The idea of the lover that got away, the one you can never completely get out of your mind, has haunted artists for generations. (Barry Manilow built an entire career out of it.) And if “Blue Jay” doesn’t necessarily upend this nostalgic conceit, it does at least provide a platform for two extraordinary lead performances by Sarah Paulson and Mark Duplass.
Written by Duplass (and performed with lots of improvisation) and directed by Alex Lehmann (a veteran cinematographer and camera operator making his feature debut), “Blue Jay” is as indie as indie gets, from the black-and-white photography (by Lehmann) to the two-hander set-up (the only other person with dialogue is a liquor-store clerk played by veteran actor Clu Gulager) to the walking-and-talking set-up of the story.
That story, such as it is, involves Amanda (Sarah Paulson) and Jim (Mark Duplass), who unexpectedly encounter each other in the hometown that both of them left years ago. She’s home tending to her pregnant sister, while he’s preparing his late mother’s house for sale. The two were high-school sweethearts, but it’s been years since they’ve seen each other.
After bumping into each other in a supermarket condiment aisle, they grab a six-pack and chat near a local lake. Amanda wants to see Jim’s childhood home, and they venture into his old room, still containing the remnants of his teen years, that era when the two of them were a couple. They find cassette tapes and unsent letters, and they dance to the old songs. But she’s married with stepchildren while he’s had his difficulties in his adult life. As they get closer, old secrets and regrets come roaring to the forefront.
The “Blue Jay” script resembles the sort of one-act plays that high schoolers perform in drama competitions, filled with seemingly quotidian dialogue that all seems deeper in retrospect once the Big Secret comes out in the final third. It’s to the credit of both the movie and its stars that the easy sense of naturalism isn’t undone by the eventual revelations. These people are believable, and so are their conversations, and so is their shared past.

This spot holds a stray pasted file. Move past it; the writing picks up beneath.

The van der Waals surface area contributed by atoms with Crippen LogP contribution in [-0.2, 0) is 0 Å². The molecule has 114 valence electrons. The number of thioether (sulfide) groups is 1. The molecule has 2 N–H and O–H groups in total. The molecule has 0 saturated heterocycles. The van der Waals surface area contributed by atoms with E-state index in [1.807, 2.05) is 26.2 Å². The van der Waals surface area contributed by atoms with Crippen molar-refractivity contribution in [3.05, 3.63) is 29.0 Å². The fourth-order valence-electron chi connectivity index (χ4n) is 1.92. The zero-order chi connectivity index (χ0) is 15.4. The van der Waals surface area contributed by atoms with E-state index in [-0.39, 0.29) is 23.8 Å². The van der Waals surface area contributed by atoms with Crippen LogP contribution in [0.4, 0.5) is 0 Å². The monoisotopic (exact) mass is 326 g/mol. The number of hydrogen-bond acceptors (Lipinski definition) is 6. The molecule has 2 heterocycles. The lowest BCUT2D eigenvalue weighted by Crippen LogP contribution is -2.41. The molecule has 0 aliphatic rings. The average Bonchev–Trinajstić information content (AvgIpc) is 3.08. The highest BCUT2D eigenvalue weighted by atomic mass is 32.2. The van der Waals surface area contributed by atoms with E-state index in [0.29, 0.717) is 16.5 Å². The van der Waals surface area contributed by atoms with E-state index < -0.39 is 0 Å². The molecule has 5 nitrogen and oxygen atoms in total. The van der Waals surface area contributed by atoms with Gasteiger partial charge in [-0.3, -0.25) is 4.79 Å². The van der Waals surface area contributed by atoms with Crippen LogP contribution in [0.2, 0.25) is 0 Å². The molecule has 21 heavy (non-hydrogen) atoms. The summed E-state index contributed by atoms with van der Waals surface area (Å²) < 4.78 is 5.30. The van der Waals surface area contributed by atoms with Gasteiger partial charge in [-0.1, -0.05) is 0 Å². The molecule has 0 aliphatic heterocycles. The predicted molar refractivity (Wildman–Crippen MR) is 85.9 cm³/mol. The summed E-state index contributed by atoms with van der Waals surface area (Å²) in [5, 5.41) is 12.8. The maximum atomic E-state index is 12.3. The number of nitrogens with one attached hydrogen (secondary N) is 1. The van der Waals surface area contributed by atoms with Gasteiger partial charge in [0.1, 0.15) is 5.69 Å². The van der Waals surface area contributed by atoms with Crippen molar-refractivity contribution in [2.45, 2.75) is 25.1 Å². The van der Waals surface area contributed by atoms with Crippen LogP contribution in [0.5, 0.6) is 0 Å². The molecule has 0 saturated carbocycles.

Paulson, already having a red-letter year following her Emmy-winning performance as Marcia Clark in “American Crime Story,” further cements her reputation as one of this generation’s most versatile actresses. There’s a lot going on in this performance, but Paulson makes it all look easy. That’s a great match for Duplass, who almost always radiates a sense of being in the moment; his work here is of a piece with his memorable turns in similarly dialogue-heavy films like “The One I Love” and “Your Sister’s Sister.”
And if the use of black and white sounds overly precious, it’s actually a smart choice; the monochromatic scheme not only enhances the sense of nostalgia that permeates the entire film, but it also washes out the landscape, converting the mountainous California region into the kind of spiritually arid landscape that people like Amanda and Jim would feel the need to flee. The film’s look is ably matched by a subtle and plaintive score by Julian Wass (“Other People”).
Overall, “Blue Jay” never seems all that interested in breaking new ground, but its success at providing small pleasures – and memorable performances – makes it worth a look, particularly since a brisk 80-minute running time ensures that these characters won’t wear out their welcome.